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After Token Rush: International Litigation and Initial Coin Offerings (ICO) – Part 1

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Between the end of 2016 and the beginning of 2017, many things that we thought were impossible happened. Among them was the meteoric rise of Initial Coin Offerings (ICO), an unprecedented development in the fields of venture capital, blockchain technologies and corporate finance law. This post considers some of the international litigation questions that arise out of the phenomenon, especially in light of the recent proliferation of ICO-related court cases.READ MORE

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International Litigation Blog Expands to New Contributors and Opens Twitter Account

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Dear Readers,

As summer is fading away and people get back to business after their holiday period, I am happy to announce two significant developments to the International Litigation Blog.

First, I am delighted to welcome five outstanding new contributors with significant expertise in the field of transnational litigation and arbitration:

Isabelle Van Damme (counsel at Van Bael & Bellis and former référendaire at the Court of Justice of the European Union);

Pietro Ortolani (Radboud University, Nijmegen, and former researcher in international law and arbitration at the Max Planck Institute, Luxembourg);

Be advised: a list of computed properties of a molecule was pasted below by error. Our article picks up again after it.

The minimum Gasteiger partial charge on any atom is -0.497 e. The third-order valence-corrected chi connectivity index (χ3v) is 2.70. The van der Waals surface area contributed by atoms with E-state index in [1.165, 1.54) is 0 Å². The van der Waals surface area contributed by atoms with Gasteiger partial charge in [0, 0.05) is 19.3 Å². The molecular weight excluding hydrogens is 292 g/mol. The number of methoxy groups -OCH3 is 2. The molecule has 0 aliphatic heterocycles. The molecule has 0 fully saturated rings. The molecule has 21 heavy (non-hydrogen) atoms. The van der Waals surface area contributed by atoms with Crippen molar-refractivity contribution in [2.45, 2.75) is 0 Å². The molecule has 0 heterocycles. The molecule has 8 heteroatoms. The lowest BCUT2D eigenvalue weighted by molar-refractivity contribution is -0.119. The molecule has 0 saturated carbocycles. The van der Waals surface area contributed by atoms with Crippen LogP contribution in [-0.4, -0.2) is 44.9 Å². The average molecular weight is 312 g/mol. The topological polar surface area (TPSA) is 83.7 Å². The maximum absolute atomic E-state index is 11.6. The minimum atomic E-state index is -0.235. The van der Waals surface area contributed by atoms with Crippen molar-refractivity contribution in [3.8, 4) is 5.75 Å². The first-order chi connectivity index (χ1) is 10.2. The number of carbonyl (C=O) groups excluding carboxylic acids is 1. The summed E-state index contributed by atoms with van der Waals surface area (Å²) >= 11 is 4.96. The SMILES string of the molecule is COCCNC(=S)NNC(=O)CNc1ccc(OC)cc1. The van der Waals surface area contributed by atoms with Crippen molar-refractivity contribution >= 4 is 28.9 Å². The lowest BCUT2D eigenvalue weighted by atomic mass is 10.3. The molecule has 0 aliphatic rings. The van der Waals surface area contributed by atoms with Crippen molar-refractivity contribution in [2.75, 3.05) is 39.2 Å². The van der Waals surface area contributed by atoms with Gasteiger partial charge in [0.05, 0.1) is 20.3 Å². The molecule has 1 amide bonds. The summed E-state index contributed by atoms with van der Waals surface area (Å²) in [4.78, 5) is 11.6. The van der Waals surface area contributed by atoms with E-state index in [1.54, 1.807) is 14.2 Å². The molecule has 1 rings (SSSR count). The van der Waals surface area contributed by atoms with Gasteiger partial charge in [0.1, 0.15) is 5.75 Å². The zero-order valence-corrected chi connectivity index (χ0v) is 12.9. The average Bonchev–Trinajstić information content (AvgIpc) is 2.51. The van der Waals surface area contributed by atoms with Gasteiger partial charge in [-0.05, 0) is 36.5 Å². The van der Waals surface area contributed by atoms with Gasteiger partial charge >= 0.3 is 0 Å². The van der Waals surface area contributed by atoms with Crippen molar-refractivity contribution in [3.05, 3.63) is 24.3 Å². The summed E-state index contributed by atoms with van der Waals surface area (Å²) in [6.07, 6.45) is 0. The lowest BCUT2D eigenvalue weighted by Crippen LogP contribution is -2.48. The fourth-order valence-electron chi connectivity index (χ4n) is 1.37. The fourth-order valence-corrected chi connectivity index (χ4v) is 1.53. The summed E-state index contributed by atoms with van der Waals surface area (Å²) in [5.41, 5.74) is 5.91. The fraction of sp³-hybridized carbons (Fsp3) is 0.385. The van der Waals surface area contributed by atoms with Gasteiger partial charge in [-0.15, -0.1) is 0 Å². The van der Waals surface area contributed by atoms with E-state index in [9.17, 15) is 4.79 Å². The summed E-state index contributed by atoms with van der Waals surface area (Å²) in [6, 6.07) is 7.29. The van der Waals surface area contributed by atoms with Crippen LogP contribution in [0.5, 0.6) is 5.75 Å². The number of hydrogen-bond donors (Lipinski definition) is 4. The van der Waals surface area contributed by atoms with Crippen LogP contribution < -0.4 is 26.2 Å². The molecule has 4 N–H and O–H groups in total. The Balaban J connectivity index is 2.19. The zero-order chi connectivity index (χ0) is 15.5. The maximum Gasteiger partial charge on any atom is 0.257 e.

Holger Hestermeyer (King’s College, London);

Julian Arato (Brooklyn Law School); and

Ricardo Ampuero Llerena (President of the Peruvian Commission on Investments).

These five contributors will be invited on a periodic basis to share with us some thoughts and developments on topics of their choice relating to international litigation and arbitration. Given their impressive knowledge and experience in those fields, I am confident that we will all greatly benefit from their insights and views. For more information about them, I invite you to read their full biographies in the “About The Authors” section above.

To give you a taste, Pietro will open the floor tomorrow with a contribution covering the international litigation aspects arising in the context of blockchain and Initial Coin Offering.

Second, I am very happy to announce the launch of a Twitter account which will allow the blog to gain visibility. The goal of this Twitter account is to facilitate the sharing of blog posts and other significant news in the field of international litigation. So, don’t hesitate to follow us there too.

Happy reading!

Quentin